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The world famous Salt Lake Tabernacle Organ has a landmark birthday this year, and the Church History Museum is celebrating with a new exhibit.
It was 150 years ago at the 1867 October general conference that the as-yet-unfinished organ made its public debut.
Since then, the larger pipes that make up its façade have become a familiar sight worldwide, an “iconic backdrop for meetings and events broadcast throughout the world,” as one of the exhibit titles characterizes it.
The museum exhibit opened May 19 and will continue through April of next year.
The instrument has grown and evolved greatly over the years as its fame has increased. The exhibit highlight’s the organ’s history in artifacts, artwork and displays.
Entering the room on the museum’s second level, where the exhibit is contained, one is immediately drawn to the organ console in the center.
That console was used from 1901 to 1915. Its relatively short lifespan was not due to it being worn out from frequent use, as one might suppose, but just the opposite.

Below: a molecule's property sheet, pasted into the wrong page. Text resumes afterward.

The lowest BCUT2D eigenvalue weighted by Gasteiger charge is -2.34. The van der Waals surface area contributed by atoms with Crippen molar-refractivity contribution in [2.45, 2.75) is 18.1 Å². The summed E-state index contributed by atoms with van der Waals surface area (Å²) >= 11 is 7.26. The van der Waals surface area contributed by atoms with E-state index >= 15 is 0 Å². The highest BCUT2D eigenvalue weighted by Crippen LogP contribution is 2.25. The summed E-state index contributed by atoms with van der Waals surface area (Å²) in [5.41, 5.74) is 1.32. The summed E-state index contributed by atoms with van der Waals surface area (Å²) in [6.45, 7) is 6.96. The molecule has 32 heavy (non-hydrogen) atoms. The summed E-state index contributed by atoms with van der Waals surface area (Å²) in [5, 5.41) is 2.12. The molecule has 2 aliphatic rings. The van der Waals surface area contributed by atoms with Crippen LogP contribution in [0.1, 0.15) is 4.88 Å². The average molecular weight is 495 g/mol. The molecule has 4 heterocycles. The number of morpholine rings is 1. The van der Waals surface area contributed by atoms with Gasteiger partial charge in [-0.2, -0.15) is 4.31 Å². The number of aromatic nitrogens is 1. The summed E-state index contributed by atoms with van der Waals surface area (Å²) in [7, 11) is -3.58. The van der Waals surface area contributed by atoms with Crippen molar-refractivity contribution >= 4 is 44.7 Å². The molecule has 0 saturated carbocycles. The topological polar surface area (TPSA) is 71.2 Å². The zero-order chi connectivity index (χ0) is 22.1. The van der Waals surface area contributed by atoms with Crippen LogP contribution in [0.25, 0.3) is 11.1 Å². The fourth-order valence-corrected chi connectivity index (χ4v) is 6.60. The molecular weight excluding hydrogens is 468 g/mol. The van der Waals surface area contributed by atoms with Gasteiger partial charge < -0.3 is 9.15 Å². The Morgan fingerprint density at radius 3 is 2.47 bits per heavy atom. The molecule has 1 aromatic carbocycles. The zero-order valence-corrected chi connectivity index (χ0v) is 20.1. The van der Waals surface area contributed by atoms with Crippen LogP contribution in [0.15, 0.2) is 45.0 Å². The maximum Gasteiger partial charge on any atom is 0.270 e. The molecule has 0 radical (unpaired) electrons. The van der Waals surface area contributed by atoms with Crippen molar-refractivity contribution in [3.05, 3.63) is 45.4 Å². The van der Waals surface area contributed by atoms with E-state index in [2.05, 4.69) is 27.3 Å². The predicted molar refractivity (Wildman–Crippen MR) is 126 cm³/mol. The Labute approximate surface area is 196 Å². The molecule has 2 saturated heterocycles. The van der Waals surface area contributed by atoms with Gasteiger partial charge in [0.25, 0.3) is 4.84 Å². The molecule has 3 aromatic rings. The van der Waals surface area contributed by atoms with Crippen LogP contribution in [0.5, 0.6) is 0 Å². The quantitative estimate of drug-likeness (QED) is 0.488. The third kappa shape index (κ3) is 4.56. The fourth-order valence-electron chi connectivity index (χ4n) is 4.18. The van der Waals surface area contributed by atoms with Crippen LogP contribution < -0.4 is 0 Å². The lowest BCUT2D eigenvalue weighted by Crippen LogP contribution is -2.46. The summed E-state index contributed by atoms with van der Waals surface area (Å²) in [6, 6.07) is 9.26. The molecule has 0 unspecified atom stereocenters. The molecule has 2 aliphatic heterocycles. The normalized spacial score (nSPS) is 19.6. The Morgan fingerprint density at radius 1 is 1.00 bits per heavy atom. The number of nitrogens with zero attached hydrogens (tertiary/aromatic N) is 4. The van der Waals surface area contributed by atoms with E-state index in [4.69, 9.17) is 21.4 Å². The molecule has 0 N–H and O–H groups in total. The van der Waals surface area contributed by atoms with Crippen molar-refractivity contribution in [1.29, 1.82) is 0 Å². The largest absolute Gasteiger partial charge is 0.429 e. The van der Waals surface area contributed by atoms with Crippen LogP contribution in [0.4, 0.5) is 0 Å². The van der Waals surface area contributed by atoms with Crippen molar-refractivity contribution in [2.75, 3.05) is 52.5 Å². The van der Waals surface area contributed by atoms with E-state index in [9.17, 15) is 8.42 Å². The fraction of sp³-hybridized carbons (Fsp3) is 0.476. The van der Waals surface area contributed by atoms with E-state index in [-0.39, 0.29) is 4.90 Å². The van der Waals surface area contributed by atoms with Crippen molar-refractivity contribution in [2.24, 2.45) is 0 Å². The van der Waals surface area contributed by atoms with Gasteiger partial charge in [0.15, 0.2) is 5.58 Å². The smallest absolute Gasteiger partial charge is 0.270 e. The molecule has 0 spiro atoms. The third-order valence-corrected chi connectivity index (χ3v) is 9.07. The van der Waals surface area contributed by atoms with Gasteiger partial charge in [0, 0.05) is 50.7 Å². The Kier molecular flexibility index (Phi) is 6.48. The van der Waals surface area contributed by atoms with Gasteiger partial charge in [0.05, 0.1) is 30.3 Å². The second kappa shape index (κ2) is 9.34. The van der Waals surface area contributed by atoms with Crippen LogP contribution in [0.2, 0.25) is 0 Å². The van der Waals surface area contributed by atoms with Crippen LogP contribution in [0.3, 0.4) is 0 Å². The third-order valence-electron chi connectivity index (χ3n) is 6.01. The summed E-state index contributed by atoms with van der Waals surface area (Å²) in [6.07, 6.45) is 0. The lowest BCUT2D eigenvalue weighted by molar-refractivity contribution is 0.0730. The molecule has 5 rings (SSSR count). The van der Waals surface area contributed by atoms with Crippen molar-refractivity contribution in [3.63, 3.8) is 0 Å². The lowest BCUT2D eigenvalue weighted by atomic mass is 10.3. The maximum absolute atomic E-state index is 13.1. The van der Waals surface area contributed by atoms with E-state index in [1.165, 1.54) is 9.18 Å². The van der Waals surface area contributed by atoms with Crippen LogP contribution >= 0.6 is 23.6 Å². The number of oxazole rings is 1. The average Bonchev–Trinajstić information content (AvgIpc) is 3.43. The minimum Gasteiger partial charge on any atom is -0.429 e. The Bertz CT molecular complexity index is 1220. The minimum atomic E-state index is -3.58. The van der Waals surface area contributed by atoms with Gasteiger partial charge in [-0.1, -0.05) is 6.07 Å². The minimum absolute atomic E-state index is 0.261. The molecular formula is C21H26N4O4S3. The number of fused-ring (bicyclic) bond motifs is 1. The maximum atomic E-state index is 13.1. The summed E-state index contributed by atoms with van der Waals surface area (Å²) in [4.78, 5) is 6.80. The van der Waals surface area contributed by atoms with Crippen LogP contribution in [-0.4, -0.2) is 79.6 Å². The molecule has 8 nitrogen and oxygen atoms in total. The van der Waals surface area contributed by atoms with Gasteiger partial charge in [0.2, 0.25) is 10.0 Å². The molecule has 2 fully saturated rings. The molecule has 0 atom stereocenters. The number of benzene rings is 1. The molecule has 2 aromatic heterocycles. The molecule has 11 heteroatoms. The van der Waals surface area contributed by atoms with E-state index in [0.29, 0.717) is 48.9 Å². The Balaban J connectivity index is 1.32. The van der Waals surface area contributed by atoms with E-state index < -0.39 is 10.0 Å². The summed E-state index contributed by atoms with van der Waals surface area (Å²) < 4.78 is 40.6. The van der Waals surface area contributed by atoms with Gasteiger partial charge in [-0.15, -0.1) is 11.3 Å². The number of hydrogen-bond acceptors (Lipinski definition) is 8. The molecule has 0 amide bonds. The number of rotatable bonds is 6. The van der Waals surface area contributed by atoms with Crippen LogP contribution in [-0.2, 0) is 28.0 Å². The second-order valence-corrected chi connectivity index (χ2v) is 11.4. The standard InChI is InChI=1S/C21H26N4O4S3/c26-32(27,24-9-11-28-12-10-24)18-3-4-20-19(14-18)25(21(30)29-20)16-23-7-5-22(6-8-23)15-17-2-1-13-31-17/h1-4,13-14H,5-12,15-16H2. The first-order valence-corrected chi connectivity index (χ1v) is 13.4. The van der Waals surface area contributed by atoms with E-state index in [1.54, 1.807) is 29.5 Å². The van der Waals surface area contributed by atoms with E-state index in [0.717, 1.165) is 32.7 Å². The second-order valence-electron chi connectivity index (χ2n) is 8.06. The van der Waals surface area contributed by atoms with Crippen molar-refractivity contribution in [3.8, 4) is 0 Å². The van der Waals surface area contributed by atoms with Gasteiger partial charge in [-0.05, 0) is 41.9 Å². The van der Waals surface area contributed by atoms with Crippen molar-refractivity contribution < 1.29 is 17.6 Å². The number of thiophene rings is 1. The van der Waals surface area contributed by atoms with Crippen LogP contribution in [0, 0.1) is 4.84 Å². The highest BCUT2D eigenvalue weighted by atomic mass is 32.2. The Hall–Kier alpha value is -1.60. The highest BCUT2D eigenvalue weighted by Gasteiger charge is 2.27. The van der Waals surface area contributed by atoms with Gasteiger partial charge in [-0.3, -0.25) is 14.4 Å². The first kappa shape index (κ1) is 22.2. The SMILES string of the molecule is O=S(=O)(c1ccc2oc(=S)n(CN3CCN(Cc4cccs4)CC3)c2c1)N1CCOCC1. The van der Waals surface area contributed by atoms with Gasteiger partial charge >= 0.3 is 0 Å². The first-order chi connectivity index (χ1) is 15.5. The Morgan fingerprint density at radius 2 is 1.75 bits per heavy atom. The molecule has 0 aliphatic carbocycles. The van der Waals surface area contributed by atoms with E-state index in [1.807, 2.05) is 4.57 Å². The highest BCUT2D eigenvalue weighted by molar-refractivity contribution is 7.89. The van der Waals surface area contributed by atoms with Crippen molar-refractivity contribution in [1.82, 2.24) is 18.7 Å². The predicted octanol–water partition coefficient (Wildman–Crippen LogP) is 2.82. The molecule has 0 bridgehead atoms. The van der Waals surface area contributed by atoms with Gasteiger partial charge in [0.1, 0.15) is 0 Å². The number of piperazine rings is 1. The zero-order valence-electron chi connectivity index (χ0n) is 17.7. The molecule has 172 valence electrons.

“In those days, it wasn’t used a lot,” said Harry Cross, a registrar at the museum and, with an academic background in organ, the creative consultant for the exhibit. “The reason it only lasted 15 years is it deteriorated from lack of use. The best way to keep an instrument like an organ operational is to use it. It’s just like your body — if you don’t use your limbs, you’ll lose the use of them. It’s the same with the console: Parts deteriorate or dry out if they’re not used.”
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